Covering global Traditional Ecological Knowledge and History through a BIPOC lens is crucial to understanding how we can revive our ecosystems and communities while reflecting on institutions like capitalism and colonialism and how they have damaged our relationship with nature and each other. By sharing this knowledge with Berkeley students, we hope to shape the actions of future environmentalists in navigating potential environmental solutions from an equitable perspective.
What was your experience developing and facilitating the class?
It was incredibly rewarding and something I'm grateful to have had the opportunity to do. The DeCal program at Berkeley is empowering because it gives students agency over their education. The conversations we had in that classroom are not ones I've had in other classes here, which gave me a sense of purpose to know that we're facilitating a unique space. Facilitating a class where our priority is to encourage more BIPOC-led climate action and deconstruct colonial narratives was personally fulfilling because we were creating the space we wanted at Berkeley. It was important to us that we aren’t just centering loss but what we can build.
We’re also looking forward to continuing to build the class. We had just 15 students this past semester, but we hope to have up to 100 this semester. Jessalyn and I have also grown our team; this semester, we asked more people to join our team at Project Planet. We’re very excited to see how that takes shape, as it will help us facilitate more conversations and host more activities.
Are there any faculty or staff who have supported you during your time at Cal?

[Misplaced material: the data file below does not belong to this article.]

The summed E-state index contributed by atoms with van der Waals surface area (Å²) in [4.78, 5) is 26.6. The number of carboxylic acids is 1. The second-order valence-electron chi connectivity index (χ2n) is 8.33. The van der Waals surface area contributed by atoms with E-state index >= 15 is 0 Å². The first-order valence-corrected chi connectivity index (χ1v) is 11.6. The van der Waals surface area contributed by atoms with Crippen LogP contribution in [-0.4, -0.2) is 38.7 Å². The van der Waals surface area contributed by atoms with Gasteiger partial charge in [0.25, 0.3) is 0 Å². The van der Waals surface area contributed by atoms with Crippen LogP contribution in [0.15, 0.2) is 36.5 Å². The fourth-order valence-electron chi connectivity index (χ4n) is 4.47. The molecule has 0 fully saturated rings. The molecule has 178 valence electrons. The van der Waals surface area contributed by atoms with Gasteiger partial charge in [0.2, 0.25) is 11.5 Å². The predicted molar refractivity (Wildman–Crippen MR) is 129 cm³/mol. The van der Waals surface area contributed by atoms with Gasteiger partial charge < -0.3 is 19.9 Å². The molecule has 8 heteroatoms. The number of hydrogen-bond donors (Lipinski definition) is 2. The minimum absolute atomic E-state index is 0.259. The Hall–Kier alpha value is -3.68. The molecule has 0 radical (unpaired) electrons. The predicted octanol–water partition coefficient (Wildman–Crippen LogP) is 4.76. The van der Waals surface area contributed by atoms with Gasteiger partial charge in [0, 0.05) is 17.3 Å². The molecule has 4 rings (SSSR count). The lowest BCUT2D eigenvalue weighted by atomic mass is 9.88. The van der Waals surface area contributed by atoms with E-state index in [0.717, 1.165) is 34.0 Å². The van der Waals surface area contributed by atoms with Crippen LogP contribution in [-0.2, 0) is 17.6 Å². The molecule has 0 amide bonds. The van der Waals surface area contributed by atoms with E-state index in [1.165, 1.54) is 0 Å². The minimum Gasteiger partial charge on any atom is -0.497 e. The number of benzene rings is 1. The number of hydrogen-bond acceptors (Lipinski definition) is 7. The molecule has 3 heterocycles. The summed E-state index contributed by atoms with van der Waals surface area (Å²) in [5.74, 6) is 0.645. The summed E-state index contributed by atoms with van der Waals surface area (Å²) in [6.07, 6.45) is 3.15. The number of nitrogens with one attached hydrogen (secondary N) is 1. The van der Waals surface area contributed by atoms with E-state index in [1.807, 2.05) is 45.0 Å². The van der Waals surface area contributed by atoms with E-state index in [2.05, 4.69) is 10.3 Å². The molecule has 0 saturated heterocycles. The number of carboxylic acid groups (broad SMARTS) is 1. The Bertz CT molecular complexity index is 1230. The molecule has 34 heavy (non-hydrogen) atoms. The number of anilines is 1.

Last year, I took Global Environmental Politics with Diana Negrin, a lecturer in the Geography Department. She brought marginalized communities to the forefront of her lectures, for which I was grateful because I rarely saw this in other environmental classes here, and I appreciate that she agreed to be the faculty sponsor for our DeCal. Sharon Daraphonhdeth, who’s my boss at SERC, is also an incredible and supportive person. She’s helped guide us through the process of developing our own leadership qualities.
Are there other groups you’re involved with on campus?
I was a student intern with an environmental engineering lab, used to work with Berkeley Student Farms, and have been involved with the Students of Color Environmental Collective (SCEC) for several years. With them, I’ve planned different community events for students of color in the environmental field. SCEC has provided a space on campus that doesn't make us feel isolated, knowing how white-dominated the environmental field can be. I’m also a Climate Action Engagement Fellow with the Student Environmental Resource Center (SERC). The fellowship is a joint initiative supported by the UC Office of the President to create more student involvement in UC climate policy. It’s very empowering to be in this position; before this, I had no idea what was happening with UC climate policy, but now that I’m in the room, I can make more space for other students to be involved as well. So far at Berkeley, we've hosted SERC’s first Climate Justice Fair and hope to host more equity-centered student engagement opportunities.
I’m also doing the Conservation and Innovation track through the Fung Fellowship. Because I’m a data science minor, I thought this would be a really great opportunity to connect technology with conservation. So far, there have been some really exciting opportunities to connect the two fields in practical ways that help people. We just worked on a design challenge where we were paired with Castlemont High School in Oakland to create an Indigenous learning garden. We’re comparing Indigenous practices like Hopi dry farming on one side of the garden to Western farming practices used on the other side. I’m excited to see what organization we’ll be matched with.